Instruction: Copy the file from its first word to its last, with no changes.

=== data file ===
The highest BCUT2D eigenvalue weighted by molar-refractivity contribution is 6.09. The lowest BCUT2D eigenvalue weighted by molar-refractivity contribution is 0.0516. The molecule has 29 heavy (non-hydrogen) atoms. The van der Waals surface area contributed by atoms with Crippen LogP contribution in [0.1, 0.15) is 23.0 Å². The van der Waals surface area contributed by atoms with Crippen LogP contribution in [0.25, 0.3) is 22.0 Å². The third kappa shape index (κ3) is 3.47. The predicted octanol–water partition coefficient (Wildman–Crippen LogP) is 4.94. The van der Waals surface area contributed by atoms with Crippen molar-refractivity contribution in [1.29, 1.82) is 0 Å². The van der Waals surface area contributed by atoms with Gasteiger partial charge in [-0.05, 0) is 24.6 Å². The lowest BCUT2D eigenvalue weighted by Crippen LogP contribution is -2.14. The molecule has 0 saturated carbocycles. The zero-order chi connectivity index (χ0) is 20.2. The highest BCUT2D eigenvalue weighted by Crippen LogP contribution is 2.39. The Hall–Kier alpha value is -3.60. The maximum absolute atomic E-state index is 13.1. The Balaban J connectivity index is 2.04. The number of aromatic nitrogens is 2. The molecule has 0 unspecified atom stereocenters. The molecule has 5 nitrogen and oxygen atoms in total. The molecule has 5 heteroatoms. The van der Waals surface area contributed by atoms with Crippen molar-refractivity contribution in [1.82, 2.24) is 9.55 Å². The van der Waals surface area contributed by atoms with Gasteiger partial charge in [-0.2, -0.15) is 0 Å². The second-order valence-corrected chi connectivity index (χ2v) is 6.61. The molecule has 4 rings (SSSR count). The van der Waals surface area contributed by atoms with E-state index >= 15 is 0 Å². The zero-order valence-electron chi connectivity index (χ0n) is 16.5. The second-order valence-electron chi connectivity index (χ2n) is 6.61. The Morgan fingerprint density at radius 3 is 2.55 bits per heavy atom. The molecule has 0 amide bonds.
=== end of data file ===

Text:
The highest BCUT2D eigenvalue weighted by molar-refractivity contribution is 6.09. The lowest BCUT2D eigenvalue weighted by molar-refractivity contribution is 0.0516. The molecule has 29 heavy (non-hydrogen) atoms. The van der Waals surface area contributed by atoms with Crippen LogP contribution in [0.1, 0.15) is 23.0 Å². The van der Waals surface area contributed by atoms with Crippen LogP contribution in [0.25, 0.3) is 22.0 Å². The third kappa shape index (κ3) is 3.47. The predicted octanol–water partition coefficient (Wildman–Crippen LogP) is 4.94. The van der Waals surface area contributed by atoms with Crippen molar-refractivity contribution in [1.29, 1.82) is 0 Å². The van der Waals surface area contributed by atoms with Gasteiger partial charge in [-0.05, 0) is 24.6 Å². The lowest BCUT2D eigenvalue weighted by Crippen LogP contribution is -2.14. The molecule has 0 saturated carbocycles. The zero-order chi connectivity index (χ0) is 20.2. The highest BCUT2D eigenvalue weighted by Crippen LogP contribution is 2.39. The Hall–Kier alpha value is -3.60. The maximum absolute atomic E-state index is 13.1. The Balaban J connectivity index is 2.04. The number of aromatic nitrogens is 2. The molecule has 0 unspecified atom stereocenters. The molecule has 5 nitrogen and oxygen atoms in total. The molecule has 5 heteroatoms. The van der Waals surface area contributed by atoms with Crippen molar-refractivity contribution in [1.82, 2.24) is 9.55 Å². The van der Waals surface area contributed by atoms with Gasteiger partial charge in [-0.2, -0.15) is 0 Å². The second-order valence-corrected chi connectivity index (χ2v) is 6.61. The molecule has 4 rings (SSSR count). The van der Waals surface area contributed by atoms with E-state index >= 15 is 0 Å². The zero-order valence-electron chi connectivity index (χ0n) is 16.5. The second-order valence-electron chi connectivity index (χ2n) is 6.61. The Morgan fingerprint density at radius 3 is 2.55 bits per heavy atom. The molecule has 0 amide bonds.